Resched­uled rally held

The Washington Post Sunday - - LOCAL OPINIONS - BY CLARENCE WIL­LIAMS AND MARTIN WEIL clarence.wil­liams@wash­post.com martin.weil@wash­post.com

Chil­dren with can­cer and their sup­port­ers held a rally Satur­day night to make up for the one that was in­ter­rupted by author­i­ties last month, and this time their only seem­ing an­tag­o­nist was the dis­ease it­self.

About 150 peo­ple came to Lafayette Park on Satur­day night to hold the rally that was cut short on Sept. 19, when they were ex­pelled from the square — twice — by Se­cret Ser­vice per­son­nel, who cited pro­to­cols linked with a pres­i­den­tial move­ment.

This time, the rally, des­ig­nated as CureFest for Child­hood Can­cer went off as sched­uled, al­beit with far fewer par­tic­i­pants. How­ever, this time, one of the speak­ers was the head of the Se­cret Ser­vice, Joseph Clancy.

Clancy had al­ready apol­o­gized to the group af­ter the dispir­it­ing Septem­ber in­ci­dent that left many of the group’s mem­bers down­cast and de­jected.

Speak­ing from the stage in the square, Clancy said the sus­pen­sion of the rally stemmed from ef­forts to fol­low es­tab­lished se­cu­rity pro­to­cols.

He also re­ceived a plaque, and he de­scribed the chil­dren who are mem­bers as an in­spi­ra­tion.

With any lin­ger­ing an­i­mos­ity seem­ingly for­got­ten, those at the rally ad­dressed them­selves to an ad­ver­sary with whom con­cil­i­a­tion seemed far less pos­si­ble.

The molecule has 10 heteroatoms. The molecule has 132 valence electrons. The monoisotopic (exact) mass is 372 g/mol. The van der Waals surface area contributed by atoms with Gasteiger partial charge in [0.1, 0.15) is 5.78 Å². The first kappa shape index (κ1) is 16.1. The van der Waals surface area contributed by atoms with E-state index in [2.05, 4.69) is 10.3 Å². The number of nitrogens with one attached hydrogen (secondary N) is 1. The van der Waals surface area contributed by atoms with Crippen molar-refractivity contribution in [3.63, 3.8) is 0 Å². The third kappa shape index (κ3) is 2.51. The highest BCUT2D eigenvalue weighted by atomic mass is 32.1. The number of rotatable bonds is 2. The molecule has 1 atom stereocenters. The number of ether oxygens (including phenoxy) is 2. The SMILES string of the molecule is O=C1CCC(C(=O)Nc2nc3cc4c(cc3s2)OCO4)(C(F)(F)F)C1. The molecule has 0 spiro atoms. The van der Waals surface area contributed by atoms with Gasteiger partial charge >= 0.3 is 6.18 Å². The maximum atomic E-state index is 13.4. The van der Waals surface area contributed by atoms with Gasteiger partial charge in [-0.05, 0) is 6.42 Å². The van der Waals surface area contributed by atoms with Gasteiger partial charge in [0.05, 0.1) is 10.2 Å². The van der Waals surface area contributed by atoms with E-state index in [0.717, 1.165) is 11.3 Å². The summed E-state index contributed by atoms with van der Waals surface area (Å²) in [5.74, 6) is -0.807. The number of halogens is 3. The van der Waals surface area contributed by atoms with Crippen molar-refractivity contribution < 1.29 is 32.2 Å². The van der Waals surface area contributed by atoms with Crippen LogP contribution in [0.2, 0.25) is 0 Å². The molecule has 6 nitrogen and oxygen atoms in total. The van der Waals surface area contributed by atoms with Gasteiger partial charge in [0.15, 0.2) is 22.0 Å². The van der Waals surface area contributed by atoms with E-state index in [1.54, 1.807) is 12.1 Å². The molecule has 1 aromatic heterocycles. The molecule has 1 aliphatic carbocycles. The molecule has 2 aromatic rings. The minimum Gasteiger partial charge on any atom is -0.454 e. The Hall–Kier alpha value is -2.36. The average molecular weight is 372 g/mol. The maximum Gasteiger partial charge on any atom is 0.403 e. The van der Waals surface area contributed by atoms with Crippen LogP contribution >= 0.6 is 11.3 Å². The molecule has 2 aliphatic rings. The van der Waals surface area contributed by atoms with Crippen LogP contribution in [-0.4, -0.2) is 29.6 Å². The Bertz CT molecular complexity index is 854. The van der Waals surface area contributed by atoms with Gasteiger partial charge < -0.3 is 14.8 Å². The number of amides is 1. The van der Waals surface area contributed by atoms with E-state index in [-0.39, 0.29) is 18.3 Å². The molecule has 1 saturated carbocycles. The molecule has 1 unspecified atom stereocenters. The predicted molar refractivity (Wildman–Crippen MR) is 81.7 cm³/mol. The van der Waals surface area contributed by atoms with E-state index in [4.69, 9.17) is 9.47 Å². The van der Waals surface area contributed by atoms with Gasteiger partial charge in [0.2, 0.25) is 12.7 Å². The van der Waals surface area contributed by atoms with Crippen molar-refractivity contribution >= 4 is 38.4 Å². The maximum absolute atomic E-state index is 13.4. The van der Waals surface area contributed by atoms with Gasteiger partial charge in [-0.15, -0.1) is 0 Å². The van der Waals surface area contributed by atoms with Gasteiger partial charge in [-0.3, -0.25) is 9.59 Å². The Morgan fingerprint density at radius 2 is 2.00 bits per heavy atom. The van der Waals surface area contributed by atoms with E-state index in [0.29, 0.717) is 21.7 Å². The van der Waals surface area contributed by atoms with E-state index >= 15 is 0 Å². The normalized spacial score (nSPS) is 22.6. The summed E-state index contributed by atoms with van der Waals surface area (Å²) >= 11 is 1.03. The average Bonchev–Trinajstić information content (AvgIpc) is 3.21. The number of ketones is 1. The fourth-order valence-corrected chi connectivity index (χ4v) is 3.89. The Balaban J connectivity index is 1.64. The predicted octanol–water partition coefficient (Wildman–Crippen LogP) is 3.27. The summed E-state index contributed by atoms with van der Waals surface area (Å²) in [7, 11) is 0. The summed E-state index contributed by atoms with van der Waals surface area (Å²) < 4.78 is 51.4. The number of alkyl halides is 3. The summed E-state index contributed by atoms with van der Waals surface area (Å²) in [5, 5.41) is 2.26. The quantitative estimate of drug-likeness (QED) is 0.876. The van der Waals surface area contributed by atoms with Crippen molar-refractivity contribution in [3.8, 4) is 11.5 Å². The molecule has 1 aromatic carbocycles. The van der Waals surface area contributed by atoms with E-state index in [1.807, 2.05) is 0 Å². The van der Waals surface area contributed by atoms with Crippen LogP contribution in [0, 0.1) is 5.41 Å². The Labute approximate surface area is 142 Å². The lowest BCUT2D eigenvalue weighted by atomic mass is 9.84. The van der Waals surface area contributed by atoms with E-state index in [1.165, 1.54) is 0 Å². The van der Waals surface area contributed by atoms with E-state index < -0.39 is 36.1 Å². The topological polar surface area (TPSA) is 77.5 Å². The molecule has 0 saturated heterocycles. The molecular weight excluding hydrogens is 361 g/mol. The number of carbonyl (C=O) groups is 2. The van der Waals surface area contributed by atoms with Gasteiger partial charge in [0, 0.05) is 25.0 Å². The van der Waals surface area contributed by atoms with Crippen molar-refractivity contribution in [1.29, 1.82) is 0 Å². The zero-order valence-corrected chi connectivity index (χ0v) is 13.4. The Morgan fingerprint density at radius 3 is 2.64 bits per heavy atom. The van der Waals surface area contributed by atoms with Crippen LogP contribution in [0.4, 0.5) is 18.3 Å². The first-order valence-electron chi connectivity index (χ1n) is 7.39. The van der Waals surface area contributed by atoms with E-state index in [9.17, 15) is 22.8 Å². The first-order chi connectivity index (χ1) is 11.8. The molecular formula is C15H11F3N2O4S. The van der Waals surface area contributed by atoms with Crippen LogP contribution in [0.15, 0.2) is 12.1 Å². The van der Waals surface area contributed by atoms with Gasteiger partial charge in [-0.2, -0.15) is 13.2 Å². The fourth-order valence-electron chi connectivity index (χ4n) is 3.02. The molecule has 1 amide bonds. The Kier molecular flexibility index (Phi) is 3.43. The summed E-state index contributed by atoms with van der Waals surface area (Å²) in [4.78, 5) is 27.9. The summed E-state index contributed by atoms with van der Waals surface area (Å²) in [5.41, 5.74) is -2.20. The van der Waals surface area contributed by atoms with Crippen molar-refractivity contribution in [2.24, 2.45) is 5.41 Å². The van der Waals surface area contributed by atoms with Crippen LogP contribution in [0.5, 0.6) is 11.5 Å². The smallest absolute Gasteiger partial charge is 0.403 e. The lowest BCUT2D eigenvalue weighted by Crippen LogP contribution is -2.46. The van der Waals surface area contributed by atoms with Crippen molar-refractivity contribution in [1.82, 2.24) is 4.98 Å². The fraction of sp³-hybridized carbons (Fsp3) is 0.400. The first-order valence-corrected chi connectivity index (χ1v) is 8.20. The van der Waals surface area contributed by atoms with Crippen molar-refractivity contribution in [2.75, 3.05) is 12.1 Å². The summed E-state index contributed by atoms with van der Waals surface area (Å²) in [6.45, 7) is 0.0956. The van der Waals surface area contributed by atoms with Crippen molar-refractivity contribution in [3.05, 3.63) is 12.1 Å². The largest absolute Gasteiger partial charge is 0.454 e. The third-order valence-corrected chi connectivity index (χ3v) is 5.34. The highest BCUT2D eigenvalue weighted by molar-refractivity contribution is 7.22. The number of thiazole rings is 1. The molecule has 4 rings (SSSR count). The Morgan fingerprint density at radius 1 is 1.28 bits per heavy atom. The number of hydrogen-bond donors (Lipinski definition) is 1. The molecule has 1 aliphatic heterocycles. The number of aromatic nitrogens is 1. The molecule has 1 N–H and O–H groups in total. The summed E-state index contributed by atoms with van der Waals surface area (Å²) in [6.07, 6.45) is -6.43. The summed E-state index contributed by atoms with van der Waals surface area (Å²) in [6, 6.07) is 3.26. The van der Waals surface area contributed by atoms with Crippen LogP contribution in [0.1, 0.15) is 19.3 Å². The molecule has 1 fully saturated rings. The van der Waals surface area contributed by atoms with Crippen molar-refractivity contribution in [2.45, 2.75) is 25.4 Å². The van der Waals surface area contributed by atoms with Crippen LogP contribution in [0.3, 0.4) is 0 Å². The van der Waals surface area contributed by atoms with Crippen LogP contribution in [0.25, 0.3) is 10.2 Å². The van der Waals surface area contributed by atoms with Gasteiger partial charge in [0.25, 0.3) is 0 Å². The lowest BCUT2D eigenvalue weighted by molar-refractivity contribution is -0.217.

Group goals in­clude rais­ing aware­ness of the fre­quency of child­hood can­cer and of the need for more re­search fund­ing.

Tom Mitchell, 48, of Ash­burn, Va., whose daugh­ter Shayla died of can­cer, urged the crowd to act to com­bat child­hood can­cer. The im­age many peo­ple hold of child­hood can­cer is of a rare dis­ease, he said. But in fact, he said, “each year we lose five ele­men­tary schools worth of chil­dren. How is that rare?” he de­manded.

One of the em­cees of the event was Natasha Gould, 11, of Canada, who was di­ag­nosed with in­op­er­a­ble brain can­cer.

“If I had one wish,” she told the crowd on the chilly Oc­to­ber night, it would be that next Septem­ber they would gather again and that the gov­ern­ment would “light up the White House in gold,” the color of the group’s drive against child­hood can­cer.

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